Did the Creator of the Backstreet Boys Take a St. Paul Bank for $28 mil?

American Bank joins two North Dakota banks in suing to recover money loaned to boy-band magnate Lou Pearlman

By the time American Bank served a notice of default on the so-called "TOTP Loan" last December—having allegedly never received a payment—the larger house of cards had begun to crumble. In November, after a Florida state spokesman leaked news that Pearlman was under investigation, Trans Continental Companies VP Frank Vazquez died of carbon monoxide poisoning in his Porsche with the garage door closed, an apparent suicide. Investors started having trouble withdrawing their money from Pearlman's Trans Continental Savings Program, and employees began shredding documents and carting off furniture.

Sometime before February, Pearlman fled to Europe. He was last seen free on February 1, at a theater in Berlin, where he watched his latest boy band, the German group US5, receive a Goldene Kamera Pop International Band award. Soon after, the FBI, IRS, FDIC, and local agencies stormed his Orlando offices. Pearlman was traveling under the name A. Incognito Johnson when a German tourist in Indonesia tipped off the FBI.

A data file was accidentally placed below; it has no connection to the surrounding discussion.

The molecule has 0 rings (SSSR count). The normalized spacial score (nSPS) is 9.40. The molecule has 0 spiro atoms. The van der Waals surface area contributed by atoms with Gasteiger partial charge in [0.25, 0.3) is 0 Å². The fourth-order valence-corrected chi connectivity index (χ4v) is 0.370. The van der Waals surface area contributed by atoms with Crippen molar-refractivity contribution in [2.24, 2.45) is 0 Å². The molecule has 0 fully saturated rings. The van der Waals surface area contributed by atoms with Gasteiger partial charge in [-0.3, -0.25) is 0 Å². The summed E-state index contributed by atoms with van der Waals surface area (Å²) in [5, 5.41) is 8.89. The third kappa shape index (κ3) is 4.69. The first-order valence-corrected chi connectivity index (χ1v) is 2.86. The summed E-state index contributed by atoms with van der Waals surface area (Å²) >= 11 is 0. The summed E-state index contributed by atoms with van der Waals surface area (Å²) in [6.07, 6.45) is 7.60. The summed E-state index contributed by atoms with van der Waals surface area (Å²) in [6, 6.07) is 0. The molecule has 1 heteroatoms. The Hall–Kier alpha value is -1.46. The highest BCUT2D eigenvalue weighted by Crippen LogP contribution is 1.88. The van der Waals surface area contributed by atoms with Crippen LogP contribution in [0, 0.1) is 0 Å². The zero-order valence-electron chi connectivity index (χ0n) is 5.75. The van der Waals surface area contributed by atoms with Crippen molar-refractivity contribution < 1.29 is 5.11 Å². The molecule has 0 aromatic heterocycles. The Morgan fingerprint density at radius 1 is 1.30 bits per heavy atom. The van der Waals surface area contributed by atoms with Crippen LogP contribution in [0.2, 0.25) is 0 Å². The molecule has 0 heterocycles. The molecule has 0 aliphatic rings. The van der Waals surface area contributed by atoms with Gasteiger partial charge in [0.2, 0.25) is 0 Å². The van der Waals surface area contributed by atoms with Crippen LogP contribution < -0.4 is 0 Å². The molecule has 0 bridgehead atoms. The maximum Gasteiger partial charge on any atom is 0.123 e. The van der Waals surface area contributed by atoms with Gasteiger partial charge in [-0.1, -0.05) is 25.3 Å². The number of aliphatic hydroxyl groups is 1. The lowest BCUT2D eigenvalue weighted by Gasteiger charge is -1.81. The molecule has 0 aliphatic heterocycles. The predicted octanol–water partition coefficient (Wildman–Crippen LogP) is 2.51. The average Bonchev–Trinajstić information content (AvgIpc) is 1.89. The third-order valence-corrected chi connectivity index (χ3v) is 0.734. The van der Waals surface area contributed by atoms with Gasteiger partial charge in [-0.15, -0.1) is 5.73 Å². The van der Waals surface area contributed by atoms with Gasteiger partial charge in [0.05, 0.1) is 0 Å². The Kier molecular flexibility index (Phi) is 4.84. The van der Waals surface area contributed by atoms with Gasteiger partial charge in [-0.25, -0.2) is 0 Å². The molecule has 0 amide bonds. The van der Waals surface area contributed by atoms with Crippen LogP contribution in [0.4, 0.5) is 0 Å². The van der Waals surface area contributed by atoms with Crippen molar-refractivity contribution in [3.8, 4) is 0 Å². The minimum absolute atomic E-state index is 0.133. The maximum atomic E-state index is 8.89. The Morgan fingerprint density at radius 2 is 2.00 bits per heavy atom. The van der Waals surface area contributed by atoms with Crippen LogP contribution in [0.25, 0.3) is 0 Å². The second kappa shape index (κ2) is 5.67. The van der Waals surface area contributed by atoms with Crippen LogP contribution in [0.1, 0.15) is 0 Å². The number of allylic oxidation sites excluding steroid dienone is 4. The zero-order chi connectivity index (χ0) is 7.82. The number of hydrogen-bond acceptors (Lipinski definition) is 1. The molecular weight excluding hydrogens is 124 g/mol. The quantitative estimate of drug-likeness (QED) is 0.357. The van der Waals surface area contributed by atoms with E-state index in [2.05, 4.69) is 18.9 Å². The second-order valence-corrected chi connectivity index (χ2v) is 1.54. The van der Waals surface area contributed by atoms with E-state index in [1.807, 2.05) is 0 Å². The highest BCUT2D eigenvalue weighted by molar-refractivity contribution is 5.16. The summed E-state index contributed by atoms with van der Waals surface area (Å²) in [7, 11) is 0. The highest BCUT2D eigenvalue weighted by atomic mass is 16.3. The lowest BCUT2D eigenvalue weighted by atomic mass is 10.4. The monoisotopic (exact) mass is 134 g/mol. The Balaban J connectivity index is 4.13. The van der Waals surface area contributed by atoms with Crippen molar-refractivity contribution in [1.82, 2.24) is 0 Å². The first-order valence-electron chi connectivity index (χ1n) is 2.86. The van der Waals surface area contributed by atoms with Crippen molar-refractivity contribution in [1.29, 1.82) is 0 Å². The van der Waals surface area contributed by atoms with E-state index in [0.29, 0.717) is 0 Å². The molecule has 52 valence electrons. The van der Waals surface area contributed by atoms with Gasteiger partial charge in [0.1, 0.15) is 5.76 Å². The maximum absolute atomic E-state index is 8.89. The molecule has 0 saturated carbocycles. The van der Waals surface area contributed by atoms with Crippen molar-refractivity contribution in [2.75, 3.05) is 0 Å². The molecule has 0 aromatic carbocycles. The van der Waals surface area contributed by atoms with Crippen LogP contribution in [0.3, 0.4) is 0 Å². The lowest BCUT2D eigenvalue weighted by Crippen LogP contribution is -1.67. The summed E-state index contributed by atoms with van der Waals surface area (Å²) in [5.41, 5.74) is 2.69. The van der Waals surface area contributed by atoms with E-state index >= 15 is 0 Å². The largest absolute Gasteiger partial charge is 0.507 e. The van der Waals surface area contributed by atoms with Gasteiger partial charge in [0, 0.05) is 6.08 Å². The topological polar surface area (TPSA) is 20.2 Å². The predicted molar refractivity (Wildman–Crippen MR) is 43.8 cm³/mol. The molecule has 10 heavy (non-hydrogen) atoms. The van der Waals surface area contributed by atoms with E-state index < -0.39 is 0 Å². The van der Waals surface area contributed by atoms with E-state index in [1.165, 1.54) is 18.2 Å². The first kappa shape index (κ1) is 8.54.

The American Bank suit against NACM now accuses the latter local company of acting as Pearlman's agents, and pocketing "$1,855,000 in commissions...making Pearlman and his entities NACM's largest source of revenue."

One day you're cutting ribbons with a Hilton, next you're singing "Chain Gang" with a federal marshal: Lou Pearlman (center) and friends in 2004
© Jason Arnold/Reuters
One day you're cutting ribbons with a Hilton, next you're singing "Chain Gang" with a federal marshal: Lou Pearlman (center) and friends in 2004

The estimated total loss to the various plaintiffs in the local suit is in excess of $65 million.

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